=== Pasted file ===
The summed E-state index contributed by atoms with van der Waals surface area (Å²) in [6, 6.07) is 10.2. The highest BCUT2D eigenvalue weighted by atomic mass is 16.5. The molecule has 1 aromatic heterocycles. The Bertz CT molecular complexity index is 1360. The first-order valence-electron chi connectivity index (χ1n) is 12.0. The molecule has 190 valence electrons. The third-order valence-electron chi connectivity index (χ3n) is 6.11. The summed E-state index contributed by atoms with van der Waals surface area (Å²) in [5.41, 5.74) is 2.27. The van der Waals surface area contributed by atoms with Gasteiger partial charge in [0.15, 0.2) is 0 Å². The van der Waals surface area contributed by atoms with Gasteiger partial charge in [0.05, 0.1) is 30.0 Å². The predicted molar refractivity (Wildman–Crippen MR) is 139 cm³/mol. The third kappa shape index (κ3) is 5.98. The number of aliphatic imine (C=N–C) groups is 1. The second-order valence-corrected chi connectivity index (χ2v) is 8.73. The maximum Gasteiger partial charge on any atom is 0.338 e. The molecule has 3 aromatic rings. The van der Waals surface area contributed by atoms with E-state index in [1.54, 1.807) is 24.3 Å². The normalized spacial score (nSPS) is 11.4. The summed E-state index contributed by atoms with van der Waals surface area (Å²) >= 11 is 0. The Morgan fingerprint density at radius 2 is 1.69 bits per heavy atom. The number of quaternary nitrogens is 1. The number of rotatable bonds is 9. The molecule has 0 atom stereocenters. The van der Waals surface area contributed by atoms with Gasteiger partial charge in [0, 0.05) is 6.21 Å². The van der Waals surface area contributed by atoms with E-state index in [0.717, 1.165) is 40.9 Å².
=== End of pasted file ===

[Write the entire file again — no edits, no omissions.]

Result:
The summed E-state index contributed by atoms with van der Waals surface area (Å²) in [6, 6.07) is 10.2. The highest BCUT2D eigenvalue weighted by atomic mass is 16.5. The molecule has 1 aromatic heterocycles. The Bertz CT molecular complexity index is 1360. The first-order valence-electron chi connectivity index (χ1n) is 12.0. The molecule has 190 valence electrons. The third-order valence-electron chi connectivity index (χ3n) is 6.11. The summed E-state index contributed by atoms with van der Waals surface area (Å²) in [5.41, 5.74) is 2.27. The van der Waals surface area contributed by atoms with Gasteiger partial charge in [0.15, 0.2) is 0 Å². The van der Waals surface area contributed by atoms with Gasteiger partial charge in [0.05, 0.1) is 30.0 Å². The predicted molar refractivity (Wildman–Crippen MR) is 139 cm³/mol. The third kappa shape index (κ3) is 5.98. The number of aliphatic imine (C=N–C) groups is 1. The second-order valence-corrected chi connectivity index (χ2v) is 8.73. The maximum Gasteiger partial charge on any atom is 0.338 e. The molecule has 3 aromatic rings. The van der Waals surface area contributed by atoms with E-state index in [1.54, 1.807) is 24.3 Å². The normalized spacial score (nSPS) is 11.4. The summed E-state index contributed by atoms with van der Waals surface area (Å²) >= 11 is 0. The Morgan fingerprint density at radius 2 is 1.69 bits per heavy atom. The number of quaternary nitrogens is 1. The number of rotatable bonds is 9. The molecule has 0 atom stereocenters. The van der Waals surface area contributed by atoms with Gasteiger partial charge in [0, 0.05) is 6.21 Å². The van der Waals surface area contributed by atoms with E-state index in [0.717, 1.165) is 40.9 Å².